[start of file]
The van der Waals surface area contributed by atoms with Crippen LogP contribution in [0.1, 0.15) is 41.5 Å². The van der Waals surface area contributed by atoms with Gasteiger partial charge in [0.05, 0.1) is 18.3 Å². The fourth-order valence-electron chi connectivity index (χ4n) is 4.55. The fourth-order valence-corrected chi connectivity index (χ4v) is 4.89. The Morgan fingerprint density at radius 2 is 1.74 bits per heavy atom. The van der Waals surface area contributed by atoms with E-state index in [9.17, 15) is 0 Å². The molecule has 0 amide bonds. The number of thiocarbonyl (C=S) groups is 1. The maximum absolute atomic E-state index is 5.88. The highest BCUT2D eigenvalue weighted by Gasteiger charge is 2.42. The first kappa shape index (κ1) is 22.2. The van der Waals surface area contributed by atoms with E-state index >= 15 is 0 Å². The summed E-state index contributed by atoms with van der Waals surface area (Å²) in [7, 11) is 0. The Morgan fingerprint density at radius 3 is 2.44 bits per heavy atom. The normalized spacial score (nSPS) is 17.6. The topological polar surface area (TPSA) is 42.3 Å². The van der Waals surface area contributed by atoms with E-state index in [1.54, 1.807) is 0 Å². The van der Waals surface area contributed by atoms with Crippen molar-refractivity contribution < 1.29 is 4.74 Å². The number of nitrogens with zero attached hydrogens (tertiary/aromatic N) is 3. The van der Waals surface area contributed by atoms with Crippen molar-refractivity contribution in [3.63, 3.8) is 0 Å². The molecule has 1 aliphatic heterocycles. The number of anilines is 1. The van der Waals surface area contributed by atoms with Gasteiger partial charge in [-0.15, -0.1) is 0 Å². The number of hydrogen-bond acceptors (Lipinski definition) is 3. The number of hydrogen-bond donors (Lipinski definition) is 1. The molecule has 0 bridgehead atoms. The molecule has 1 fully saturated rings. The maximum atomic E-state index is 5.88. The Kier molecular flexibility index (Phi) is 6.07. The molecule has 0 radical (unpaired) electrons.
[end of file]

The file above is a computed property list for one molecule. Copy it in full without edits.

The van der Waals surface area contributed by atoms with Crippen LogP contribution in [0.1, 0.15) is 41.5 Å². The van der Waals surface area contributed by atoms with Gasteiger partial charge in [0.05, 0.1) is 18.3 Å². The fourth-order valence-electron chi connectivity index (χ4n) is 4.55. The fourth-order valence-corrected chi connectivity index (χ4v) is 4.89. The Morgan fingerprint density at radius 2 is 1.74 bits per heavy atom. The van der Waals surface area contributed by atoms with E-state index in [9.17, 15) is 0 Å². The molecule has 0 amide bonds. The number of thiocarbonyl (C=S) groups is 1. The maximum absolute atomic E-state index is 5.88. The highest BCUT2D eigenvalue weighted by Gasteiger charge is 2.42. The first kappa shape index (κ1) is 22.2. The van der Waals surface area contributed by atoms with E-state index >= 15 is 0 Å². The summed E-state index contributed by atoms with van der Waals surface area (Å²) in [7, 11) is 0. The Morgan fingerprint density at radius 3 is 2.44 bits per heavy atom. The normalized spacial score (nSPS) is 17.6. The topological polar surface area (TPSA) is 42.3 Å². The van der Waals surface area contributed by atoms with E-state index in [1.54, 1.807) is 0 Å². The van der Waals surface area contributed by atoms with Crippen molar-refractivity contribution < 1.29 is 4.74 Å². The number of nitrogens with zero attached hydrogens (tertiary/aromatic N) is 3. The van der Waals surface area contributed by atoms with Crippen molar-refractivity contribution in [3.63, 3.8) is 0 Å². The molecule has 1 aliphatic heterocycles. The number of anilines is 1. The van der Waals surface area contributed by atoms with Gasteiger partial charge in [-0.15, -0.1) is 0 Å². The number of hydrogen-bond acceptors (Lipinski definition) is 3. The number of hydrogen-bond donors (Lipinski definition) is 1. The molecule has 0 bridgehead atoms. The molecule has 1 fully saturated rings. The maximum atomic E-state index is 5.88. The Kier molecular flexibility index (Phi) is 6.07. The molecule has 0 radical (unpaired) electrons.